Hope Nzeire, the Senior National Program Officer National Population council said that sustainable development and economic growth as a promise of a demographic dividend can only be achieved by implementing new, forward-looking strategies that promote youth engagement, inclusion and representation socially, economically and politically.

“For a demographic dividend to occur, a window of opportunity created by reductions in infant mortality and sustainable fertility rates through enhanced use of contraception directly translates into a demographic shift to fewer dependents that can be comfortably taken care of by the working age population. This way we can get to reverse the pyramid shape of our population with more productivity that will turn around the fortunes of our economy as a country,” she noted.

The symposium, organized under the theme “Working Towards Sustainable Development: Harnessing the Demographic Dividend Through Investing in Uganda’s Youth”, brought together public health professionals, researchers, advocates and young people

Source: Kampala

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Uganda: Shungura Foundation Boss Urges Gov’t to Involve Youth in Policy Formulation

By Kampala Post Reporter

The Chief Executive Officer Shungura Foundation, Joan Kyokutamba has urged government to involve young people in designing and implementing policies, programs and services that are directed at them.

Kyokutamba made the call while addressing participants at the Public Health Youth Symposium organized by Public Health Ambassadors Uganda (PHAU) at Hotel Africana on Thursday.

Reflecting on the Youth Livelihood Fund (YLF), Kyokutamba said the project needs to be revised to incorporate youth program officers short of which it will not achieve its intended goals.

“Youth involvement helps ensure that policy actions are relevant and also helps develop youth as partners and leaders in development. It is important that youth are viewed as assets and active agents of change, who can contribute their thoughts to the country’s development,” Kyokutamba said.

Acknowledging the importance of engaging youth in shaping the country’s future, Kyokutamba noted that there is also need to involve the private sector in key unemployment interventions.

“By considering ways to translate the potential and enthusiasm of the young generation into assets for positive advancement and development, then Uganda will be on a steady roadmap to achieving the 2040 vision,” Kyokutamba added.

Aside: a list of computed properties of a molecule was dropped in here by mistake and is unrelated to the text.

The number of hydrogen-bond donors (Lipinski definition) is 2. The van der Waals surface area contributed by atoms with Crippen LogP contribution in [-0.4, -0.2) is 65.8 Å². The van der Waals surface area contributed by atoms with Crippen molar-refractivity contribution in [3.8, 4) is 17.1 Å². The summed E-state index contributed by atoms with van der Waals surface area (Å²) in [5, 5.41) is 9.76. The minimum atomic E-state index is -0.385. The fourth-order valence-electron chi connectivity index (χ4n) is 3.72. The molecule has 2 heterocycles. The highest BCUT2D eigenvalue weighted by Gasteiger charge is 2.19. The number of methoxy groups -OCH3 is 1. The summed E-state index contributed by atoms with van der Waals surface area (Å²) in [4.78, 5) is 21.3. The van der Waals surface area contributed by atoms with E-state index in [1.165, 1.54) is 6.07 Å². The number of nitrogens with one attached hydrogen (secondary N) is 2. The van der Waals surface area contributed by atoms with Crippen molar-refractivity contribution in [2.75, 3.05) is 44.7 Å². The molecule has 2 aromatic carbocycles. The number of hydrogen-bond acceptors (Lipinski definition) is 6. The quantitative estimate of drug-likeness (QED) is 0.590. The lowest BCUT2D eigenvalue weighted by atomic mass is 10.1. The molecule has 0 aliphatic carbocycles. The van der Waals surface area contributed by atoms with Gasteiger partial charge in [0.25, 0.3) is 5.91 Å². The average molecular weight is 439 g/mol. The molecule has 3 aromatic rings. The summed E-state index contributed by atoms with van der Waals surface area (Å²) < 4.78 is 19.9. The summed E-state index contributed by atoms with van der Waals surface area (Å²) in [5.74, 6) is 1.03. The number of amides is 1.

In his address, Richard Ssempala, a Health Economist at Makerere School of Public Health described the symposium as “a unique and timely initiative”. “This symposium brings unique values because we won’t only discuss the problems affecting the youth but also reflect together on solutions coming from young people who represent a big part of the society,” Ssempala said.

Hope Nzeire, the Senior National Program Officer National Population council said that sustainable development and economic growth as a promise of a demographic dividend can only be achieved by implementing new, forward-looking strategies that promote youth engagement, inclusion and representation socially, economically and politically.

“For a demographic dividend to occur, a window of opportunity created by reductions in infant mortality and sustainable fertility rates through enhanced use of contraception directly translates into a demographic shift to fewer dependents that can be comfortably taken care of by the working age population. This way we can get to reverse the pyramid shape of our population with more productivity that will turn around the fortunes of our economy as a country,” she noted.

The symposium, organized under the theme “Working Towards Sustainable Development: Harnessing the Demographic Dividend Through Investing in Uganda’s Youth”, brought together public health professionals, researchers, advocates and young people

Source: Kampala

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Second Edition of World Youth Forum Kicks Off Saturday

By Sara Ahmed